Your Guide to Highly Subjective Lab Grades

The inconsistencies with diamond grading labs are not new.

Just a bit of research will reveal that diamond gradings from even the most reputable labs are highly subjective and will vary between labs- and even with the same stone at an individual lab.

In 2004, Pricescope.com, a consumer diamond advocacy and education website, sent 17 diamonds to three of the industry’s biggest gemological laboratories for grading. The survey reported that none of the stones was given the same color and clarity grading by all three labs. One diamond was given two different clarity ratings by one lab alone.

A recent Rapaport survey sent 10 diamonds to top grading labs in the United States and abroad and reported similar findings.

The current system for grading and evaluating diamonds began in the early 1950s. After more than 60 years of the same (and flawed) practices, changes are on the horizon. There are certificates, but the grading is subjective. The industry can only hope that moving forward grading will become more objective and consistent.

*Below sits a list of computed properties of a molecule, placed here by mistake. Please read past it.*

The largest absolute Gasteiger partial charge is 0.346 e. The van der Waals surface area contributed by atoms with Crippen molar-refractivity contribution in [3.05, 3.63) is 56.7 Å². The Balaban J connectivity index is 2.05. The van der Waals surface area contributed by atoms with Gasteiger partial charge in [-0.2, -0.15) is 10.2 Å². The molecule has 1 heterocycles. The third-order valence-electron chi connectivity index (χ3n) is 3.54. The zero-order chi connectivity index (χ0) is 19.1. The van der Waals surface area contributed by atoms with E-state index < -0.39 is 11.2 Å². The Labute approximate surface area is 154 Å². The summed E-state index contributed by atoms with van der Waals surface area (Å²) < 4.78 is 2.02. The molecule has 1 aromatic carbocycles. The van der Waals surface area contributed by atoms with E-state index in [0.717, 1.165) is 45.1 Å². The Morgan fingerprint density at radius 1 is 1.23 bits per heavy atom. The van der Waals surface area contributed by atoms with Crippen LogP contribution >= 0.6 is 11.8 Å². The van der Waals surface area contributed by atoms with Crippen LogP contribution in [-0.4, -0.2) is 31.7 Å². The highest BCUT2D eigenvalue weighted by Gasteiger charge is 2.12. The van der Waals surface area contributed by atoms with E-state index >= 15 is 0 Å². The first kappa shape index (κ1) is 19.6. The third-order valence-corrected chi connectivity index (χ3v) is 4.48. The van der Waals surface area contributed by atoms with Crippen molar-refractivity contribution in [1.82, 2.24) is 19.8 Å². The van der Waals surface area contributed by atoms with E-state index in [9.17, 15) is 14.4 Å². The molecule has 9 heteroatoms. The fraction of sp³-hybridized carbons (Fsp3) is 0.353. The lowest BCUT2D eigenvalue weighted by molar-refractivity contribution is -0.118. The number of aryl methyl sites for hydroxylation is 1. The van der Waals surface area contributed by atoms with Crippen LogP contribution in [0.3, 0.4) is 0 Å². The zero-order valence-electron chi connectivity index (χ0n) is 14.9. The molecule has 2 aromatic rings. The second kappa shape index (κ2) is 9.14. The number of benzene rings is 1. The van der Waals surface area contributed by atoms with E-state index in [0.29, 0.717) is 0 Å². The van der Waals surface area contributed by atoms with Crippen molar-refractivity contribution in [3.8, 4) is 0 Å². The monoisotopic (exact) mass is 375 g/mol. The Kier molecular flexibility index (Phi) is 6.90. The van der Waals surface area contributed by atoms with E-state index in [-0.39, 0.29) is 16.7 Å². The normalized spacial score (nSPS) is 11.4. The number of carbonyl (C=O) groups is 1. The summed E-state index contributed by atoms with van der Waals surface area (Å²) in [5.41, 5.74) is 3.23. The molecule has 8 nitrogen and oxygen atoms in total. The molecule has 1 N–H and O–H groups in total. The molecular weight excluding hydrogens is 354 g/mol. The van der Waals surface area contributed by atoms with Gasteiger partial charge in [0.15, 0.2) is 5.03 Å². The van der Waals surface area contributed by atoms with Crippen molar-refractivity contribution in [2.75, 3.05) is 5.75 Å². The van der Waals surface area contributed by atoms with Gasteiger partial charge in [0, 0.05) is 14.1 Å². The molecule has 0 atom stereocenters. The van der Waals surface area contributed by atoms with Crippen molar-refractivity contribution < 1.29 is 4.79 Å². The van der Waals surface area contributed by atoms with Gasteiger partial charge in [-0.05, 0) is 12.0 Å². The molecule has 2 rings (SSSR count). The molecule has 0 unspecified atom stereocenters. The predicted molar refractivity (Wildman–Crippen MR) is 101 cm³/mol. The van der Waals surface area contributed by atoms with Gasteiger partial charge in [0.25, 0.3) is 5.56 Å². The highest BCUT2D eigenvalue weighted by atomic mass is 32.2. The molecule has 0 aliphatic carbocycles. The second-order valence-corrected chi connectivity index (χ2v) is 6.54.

Trust the Source

When buying diamonds, look at more than just the lab grades.

Research will uncover trends behind the top diamond grading organizations. Understanding the reputations of different labs can give you an idea of how strict or loose an organization is, although even the reputations are inconsistent.

Beyond the labs, trust the diamond source. GN Diamond has been in existence for over 35 years with offices in Israel and Philadelphia. Take a look at the testimonials or chat with any of the countless businesses GN Diamond has worked with and you will have one consistent finding: GN Diamond provides quality diamonds.

Beyond the ratings, many customers can see the difference in quality and build trust with brand relationships built on quality diamonds.

Sources:
National Jeweler
JCK Online